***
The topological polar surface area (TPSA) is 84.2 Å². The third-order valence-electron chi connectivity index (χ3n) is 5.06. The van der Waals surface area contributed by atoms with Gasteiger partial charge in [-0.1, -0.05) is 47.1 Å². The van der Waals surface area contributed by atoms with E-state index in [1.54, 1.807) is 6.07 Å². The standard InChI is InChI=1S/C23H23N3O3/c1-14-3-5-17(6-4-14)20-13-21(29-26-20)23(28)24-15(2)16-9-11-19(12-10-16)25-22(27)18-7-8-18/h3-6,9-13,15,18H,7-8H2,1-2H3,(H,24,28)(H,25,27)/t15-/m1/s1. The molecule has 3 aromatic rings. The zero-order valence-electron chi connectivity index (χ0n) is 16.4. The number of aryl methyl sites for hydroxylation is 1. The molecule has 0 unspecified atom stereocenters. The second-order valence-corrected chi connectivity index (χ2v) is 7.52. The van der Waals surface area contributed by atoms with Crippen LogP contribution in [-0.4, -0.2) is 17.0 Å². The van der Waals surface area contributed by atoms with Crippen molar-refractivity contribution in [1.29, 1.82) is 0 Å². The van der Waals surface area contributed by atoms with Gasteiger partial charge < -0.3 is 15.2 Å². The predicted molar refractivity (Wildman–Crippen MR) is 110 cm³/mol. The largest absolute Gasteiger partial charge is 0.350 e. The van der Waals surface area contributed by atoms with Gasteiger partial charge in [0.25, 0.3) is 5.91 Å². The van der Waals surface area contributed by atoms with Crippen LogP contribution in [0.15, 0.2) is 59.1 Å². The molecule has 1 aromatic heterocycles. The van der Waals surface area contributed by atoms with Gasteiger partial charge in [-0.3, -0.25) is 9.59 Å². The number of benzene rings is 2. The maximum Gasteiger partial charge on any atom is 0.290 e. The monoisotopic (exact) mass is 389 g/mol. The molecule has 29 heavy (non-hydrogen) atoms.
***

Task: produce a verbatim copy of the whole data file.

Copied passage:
The topological polar surface area (TPSA) is 84.2 Å². The third-order valence-electron chi connectivity index (χ3n) is 5.06. The van der Waals surface area contributed by atoms with Gasteiger partial charge in [-0.1, -0.05) is 47.1 Å². The van der Waals surface area contributed by atoms with E-state index in [1.54, 1.807) is 6.07 Å². The standard InChI is InChI=1S/C23H23N3O3/c1-14-3-5-17(6-4-14)20-13-21(29-26-20)23(28)24-15(2)16-9-11-19(12-10-16)25-22(27)18-7-8-18/h3-6,9-13,15,18H,7-8H2,1-2H3,(H,24,28)(H,25,27)/t15-/m1/s1. The molecule has 3 aromatic rings. The zero-order valence-electron chi connectivity index (χ0n) is 16.4. The number of aryl methyl sites for hydroxylation is 1. The molecule has 0 unspecified atom stereocenters. The second-order valence-corrected chi connectivity index (χ2v) is 7.52. The van der Waals surface area contributed by atoms with Crippen LogP contribution in [-0.4, -0.2) is 17.0 Å². The van der Waals surface area contributed by atoms with Crippen molar-refractivity contribution in [1.29, 1.82) is 0 Å². The van der Waals surface area contributed by atoms with Gasteiger partial charge < -0.3 is 15.2 Å². The predicted molar refractivity (Wildman–Crippen MR) is 110 cm³/mol. The largest absolute Gasteiger partial charge is 0.350 e. The van der Waals surface area contributed by atoms with Gasteiger partial charge in [0.25, 0.3) is 5.91 Å². The van der Waals surface area contributed by atoms with Crippen LogP contribution in [0.15, 0.2) is 59.1 Å². The molecule has 1 aromatic heterocycles. The van der Waals surface area contributed by atoms with Gasteiger partial charge in [-0.3, -0.25) is 9.59 Å². The number of benzene rings is 2. The maximum Gasteiger partial charge on any atom is 0.290 e. The monoisotopic (exact) mass is 389 g/mol. The molecule has 29 heavy (non-hydrogen) atoms.